I'm not going to go into the legal issue here—I have strong feelings about the stupidity of the current state of intellectual property law and I'll bore you all some other time—but I do think that the story poses the question, what motivates an artist to take such disproportionate and vindictive action against a fan? It's not money—Mr. Maisel is one of the most successful commercial photographers in the world. In Baio's account, he quotes Maisel's lawyer:
"He is a purist when it comes to his photography," his lawyer wrote. "With this in mind, I am certain you can understand that he felt violated to find his image of Miles Davis, one of his most well-known and highly-regarded images, had been pixellated, without his permission […]"
With all due respect, I'm certain I can't understand how Maisel's hurt feelings are worth $32K. What's being referenced here is the noxious concept of Moral Rights, the idea that an artist's right to preserve the integrity of a piece of work can and should prevent anyone else from editing them in any way—including, apparently, using the original work as a springboard for something new. The American system of copyright does not, in fact, recognize Moral Rights (it's mostly concerned with people getting paid), but the romantic ideal that somehow the artist's intent should trump future artists' intent forever and ever is anti-Art. Everything is derivative. That's the way culture happens.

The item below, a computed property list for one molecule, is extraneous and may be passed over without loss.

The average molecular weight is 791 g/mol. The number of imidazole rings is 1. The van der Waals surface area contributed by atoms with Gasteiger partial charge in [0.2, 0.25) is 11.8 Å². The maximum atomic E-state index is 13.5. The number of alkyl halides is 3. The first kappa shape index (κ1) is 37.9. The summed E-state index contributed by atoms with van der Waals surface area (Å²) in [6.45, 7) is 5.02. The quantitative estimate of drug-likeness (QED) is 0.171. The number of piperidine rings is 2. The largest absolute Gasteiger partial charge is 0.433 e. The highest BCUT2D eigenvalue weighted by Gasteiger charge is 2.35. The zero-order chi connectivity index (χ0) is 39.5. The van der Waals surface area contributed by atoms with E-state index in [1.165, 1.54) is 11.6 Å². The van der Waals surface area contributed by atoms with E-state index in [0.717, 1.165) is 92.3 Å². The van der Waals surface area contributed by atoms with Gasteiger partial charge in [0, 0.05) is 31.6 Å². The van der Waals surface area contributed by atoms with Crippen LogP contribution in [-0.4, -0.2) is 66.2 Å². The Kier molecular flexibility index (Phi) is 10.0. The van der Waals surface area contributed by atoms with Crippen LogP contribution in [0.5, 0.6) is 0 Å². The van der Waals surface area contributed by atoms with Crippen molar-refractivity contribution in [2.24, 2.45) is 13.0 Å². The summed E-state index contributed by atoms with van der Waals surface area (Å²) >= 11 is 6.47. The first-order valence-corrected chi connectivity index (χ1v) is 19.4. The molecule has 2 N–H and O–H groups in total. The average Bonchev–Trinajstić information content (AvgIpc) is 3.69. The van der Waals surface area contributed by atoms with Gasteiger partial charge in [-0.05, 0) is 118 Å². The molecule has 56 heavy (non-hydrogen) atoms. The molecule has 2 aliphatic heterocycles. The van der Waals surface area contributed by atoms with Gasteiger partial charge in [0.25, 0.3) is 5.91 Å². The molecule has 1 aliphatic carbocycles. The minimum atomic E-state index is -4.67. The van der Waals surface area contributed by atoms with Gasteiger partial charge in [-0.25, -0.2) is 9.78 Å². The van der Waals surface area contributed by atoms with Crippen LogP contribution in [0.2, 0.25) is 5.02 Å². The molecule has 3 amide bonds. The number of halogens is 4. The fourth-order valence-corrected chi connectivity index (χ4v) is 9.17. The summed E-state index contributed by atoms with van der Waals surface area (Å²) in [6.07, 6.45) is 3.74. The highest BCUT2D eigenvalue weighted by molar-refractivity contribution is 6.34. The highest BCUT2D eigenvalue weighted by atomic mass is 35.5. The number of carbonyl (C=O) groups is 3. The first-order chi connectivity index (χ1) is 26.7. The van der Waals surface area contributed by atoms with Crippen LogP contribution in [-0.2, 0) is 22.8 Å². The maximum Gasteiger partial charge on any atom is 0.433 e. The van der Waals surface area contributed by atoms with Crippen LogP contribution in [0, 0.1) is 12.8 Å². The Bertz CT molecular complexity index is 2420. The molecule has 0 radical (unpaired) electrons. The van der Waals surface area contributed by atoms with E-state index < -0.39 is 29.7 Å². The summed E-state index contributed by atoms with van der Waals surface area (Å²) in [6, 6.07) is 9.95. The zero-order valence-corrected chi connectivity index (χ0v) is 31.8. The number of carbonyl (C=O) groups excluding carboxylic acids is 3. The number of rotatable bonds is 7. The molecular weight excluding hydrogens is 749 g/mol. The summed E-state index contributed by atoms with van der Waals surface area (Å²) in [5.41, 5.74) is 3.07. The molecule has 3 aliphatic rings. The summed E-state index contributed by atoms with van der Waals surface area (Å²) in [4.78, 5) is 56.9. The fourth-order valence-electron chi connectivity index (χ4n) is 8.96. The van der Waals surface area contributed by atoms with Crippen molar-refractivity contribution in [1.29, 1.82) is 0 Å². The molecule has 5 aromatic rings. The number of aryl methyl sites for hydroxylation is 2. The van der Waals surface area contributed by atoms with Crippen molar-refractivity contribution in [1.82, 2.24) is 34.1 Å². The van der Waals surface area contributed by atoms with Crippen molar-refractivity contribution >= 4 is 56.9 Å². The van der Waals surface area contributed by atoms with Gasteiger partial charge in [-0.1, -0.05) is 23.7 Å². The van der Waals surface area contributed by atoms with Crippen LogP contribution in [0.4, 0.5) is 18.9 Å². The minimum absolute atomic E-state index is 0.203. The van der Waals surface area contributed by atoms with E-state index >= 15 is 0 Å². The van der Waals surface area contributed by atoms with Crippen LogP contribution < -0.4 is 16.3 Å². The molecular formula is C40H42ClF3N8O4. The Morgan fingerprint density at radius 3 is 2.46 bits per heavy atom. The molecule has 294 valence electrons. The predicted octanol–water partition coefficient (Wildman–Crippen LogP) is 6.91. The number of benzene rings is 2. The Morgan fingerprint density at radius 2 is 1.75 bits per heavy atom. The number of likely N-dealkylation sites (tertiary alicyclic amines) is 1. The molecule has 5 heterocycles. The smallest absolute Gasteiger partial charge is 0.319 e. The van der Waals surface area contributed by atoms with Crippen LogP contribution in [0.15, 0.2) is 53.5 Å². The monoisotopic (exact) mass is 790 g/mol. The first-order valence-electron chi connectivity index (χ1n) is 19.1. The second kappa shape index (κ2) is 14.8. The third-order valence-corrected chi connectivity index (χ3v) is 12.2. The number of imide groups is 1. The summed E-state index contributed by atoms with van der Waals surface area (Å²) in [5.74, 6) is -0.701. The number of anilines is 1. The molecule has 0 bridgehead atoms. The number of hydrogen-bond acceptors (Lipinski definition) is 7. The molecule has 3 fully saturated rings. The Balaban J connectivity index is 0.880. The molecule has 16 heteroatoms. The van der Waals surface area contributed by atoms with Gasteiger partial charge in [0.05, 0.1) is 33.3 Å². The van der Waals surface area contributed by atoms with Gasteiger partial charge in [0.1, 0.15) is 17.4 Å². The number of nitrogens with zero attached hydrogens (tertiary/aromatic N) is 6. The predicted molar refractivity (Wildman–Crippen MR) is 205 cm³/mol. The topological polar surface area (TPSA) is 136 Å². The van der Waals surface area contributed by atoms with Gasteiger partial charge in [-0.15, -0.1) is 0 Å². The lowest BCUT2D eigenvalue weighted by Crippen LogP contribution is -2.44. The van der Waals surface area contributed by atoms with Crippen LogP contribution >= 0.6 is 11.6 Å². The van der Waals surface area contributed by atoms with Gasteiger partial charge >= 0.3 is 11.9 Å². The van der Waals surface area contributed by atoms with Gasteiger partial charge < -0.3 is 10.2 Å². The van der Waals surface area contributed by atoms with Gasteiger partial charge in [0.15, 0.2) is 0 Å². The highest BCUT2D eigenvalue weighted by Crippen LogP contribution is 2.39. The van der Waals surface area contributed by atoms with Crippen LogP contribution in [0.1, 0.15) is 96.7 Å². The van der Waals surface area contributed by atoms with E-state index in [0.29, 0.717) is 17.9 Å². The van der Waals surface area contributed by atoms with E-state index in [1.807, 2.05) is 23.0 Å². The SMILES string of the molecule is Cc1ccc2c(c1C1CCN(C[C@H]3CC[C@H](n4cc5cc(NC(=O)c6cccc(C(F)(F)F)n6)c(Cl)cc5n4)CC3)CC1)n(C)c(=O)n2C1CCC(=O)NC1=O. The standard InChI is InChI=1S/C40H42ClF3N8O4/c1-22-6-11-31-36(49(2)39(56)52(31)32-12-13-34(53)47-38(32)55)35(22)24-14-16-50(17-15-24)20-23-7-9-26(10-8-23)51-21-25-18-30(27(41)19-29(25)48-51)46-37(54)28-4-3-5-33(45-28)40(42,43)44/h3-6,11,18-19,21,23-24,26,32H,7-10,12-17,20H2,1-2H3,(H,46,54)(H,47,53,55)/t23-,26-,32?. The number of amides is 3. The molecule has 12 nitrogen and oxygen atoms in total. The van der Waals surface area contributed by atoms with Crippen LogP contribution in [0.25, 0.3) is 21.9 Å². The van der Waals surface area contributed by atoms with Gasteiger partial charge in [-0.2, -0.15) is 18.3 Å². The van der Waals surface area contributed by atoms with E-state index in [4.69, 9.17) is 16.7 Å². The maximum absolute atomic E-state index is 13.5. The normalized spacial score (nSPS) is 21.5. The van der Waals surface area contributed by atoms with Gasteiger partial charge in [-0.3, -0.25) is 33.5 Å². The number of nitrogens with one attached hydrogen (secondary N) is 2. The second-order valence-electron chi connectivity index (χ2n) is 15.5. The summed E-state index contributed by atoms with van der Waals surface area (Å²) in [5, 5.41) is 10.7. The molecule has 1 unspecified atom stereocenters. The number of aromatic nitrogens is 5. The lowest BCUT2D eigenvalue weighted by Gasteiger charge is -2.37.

I make a part of my living as a designer and illustrator. I have used existing works of art as inspiration, as reference material, as grist for the mill. Maybe some other artists have taken bits and pieces from what I've done and made something new. I don't know of transformative works, but I have found places where my art was used unaltered without attribution or payment. If someone were to use one of my illustrations commercially, I would ask for payment; if they were to use it in a way I found offensive, I would ask them to stop.

But really? Most of the time, it just makes me smile—because I know my work is floating out there along with all the other smells.

22 June 2011

Fight for your right

I'm not really the type to have role models; people are too complicated, too full of good and bad to be credible heroes to me. But if pressed for an example of someone who showed great courage in speaking truth to power I would have to go with William Gaines.